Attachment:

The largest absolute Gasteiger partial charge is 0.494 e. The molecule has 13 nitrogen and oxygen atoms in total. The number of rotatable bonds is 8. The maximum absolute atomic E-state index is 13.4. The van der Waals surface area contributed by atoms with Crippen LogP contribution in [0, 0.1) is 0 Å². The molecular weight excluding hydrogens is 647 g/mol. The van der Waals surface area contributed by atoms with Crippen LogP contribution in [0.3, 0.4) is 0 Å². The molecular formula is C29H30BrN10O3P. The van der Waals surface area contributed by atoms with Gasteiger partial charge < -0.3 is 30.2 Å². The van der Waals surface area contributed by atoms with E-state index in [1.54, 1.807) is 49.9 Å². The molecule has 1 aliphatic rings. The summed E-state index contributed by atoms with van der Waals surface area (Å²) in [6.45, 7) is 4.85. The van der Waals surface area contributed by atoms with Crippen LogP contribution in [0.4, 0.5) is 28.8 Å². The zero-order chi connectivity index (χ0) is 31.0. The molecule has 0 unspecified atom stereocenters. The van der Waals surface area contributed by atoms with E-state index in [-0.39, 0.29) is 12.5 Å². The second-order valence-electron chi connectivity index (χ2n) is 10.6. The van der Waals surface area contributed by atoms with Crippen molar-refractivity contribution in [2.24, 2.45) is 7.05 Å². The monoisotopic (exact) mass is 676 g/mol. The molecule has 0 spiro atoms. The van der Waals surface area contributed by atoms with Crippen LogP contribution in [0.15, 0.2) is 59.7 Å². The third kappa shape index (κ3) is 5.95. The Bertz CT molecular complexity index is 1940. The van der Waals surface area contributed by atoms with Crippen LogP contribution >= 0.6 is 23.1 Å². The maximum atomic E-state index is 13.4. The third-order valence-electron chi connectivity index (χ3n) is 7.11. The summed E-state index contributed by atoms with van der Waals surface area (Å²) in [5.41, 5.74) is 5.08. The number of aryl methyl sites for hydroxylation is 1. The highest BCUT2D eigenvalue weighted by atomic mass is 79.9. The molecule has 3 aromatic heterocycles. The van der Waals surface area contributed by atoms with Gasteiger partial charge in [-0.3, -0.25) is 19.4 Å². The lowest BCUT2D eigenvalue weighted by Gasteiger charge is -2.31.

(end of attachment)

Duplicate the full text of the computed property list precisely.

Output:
The largest absolute Gasteiger partial charge is 0.494 e. The molecule has 13 nitrogen and oxygen atoms in total. The number of rotatable bonds is 8. The maximum absolute atomic E-state index is 13.4. The van der Waals surface area contributed by atoms with Crippen LogP contribution in [0, 0.1) is 0 Å². The molecular weight excluding hydrogens is 647 g/mol. The van der Waals surface area contributed by atoms with Crippen LogP contribution in [0.3, 0.4) is 0 Å². The molecular formula is C29H30BrN10O3P. The van der Waals surface area contributed by atoms with Gasteiger partial charge < -0.3 is 30.2 Å². The van der Waals surface area contributed by atoms with E-state index in [1.54, 1.807) is 49.9 Å². The molecule has 1 aliphatic rings. The summed E-state index contributed by atoms with van der Waals surface area (Å²) in [6.45, 7) is 4.85. The van der Waals surface area contributed by atoms with Crippen LogP contribution in [0.4, 0.5) is 28.8 Å². The zero-order chi connectivity index (χ0) is 31.0. The molecule has 0 unspecified atom stereocenters. The van der Waals surface area contributed by atoms with E-state index in [-0.39, 0.29) is 12.5 Å². The second-order valence-electron chi connectivity index (χ2n) is 10.6. The van der Waals surface area contributed by atoms with Crippen molar-refractivity contribution in [2.24, 2.45) is 7.05 Å². The monoisotopic (exact) mass is 676 g/mol. The molecule has 0 spiro atoms. The van der Waals surface area contributed by atoms with Crippen LogP contribution in [0.15, 0.2) is 59.7 Å². The third kappa shape index (κ3) is 5.95. The Bertz CT molecular complexity index is 1940. The van der Waals surface area contributed by atoms with Crippen LogP contribution >= 0.6 is 23.1 Å². The maximum atomic E-state index is 13.4. The third-order valence-electron chi connectivity index (χ3n) is 7.11. The summed E-state index contributed by atoms with van der Waals surface area (Å²) in [5.41, 5.74) is 5.08. The number of aryl methyl sites for hydroxylation is 1. The highest BCUT2D eigenvalue weighted by atomic mass is 79.9. The molecule has 3 aromatic heterocycles. The van der Waals surface area contributed by atoms with Gasteiger partial charge in [-0.3, -0.25) is 19.4 Å². The lowest BCUT2D eigenvalue weighted by Gasteiger charge is -2.31.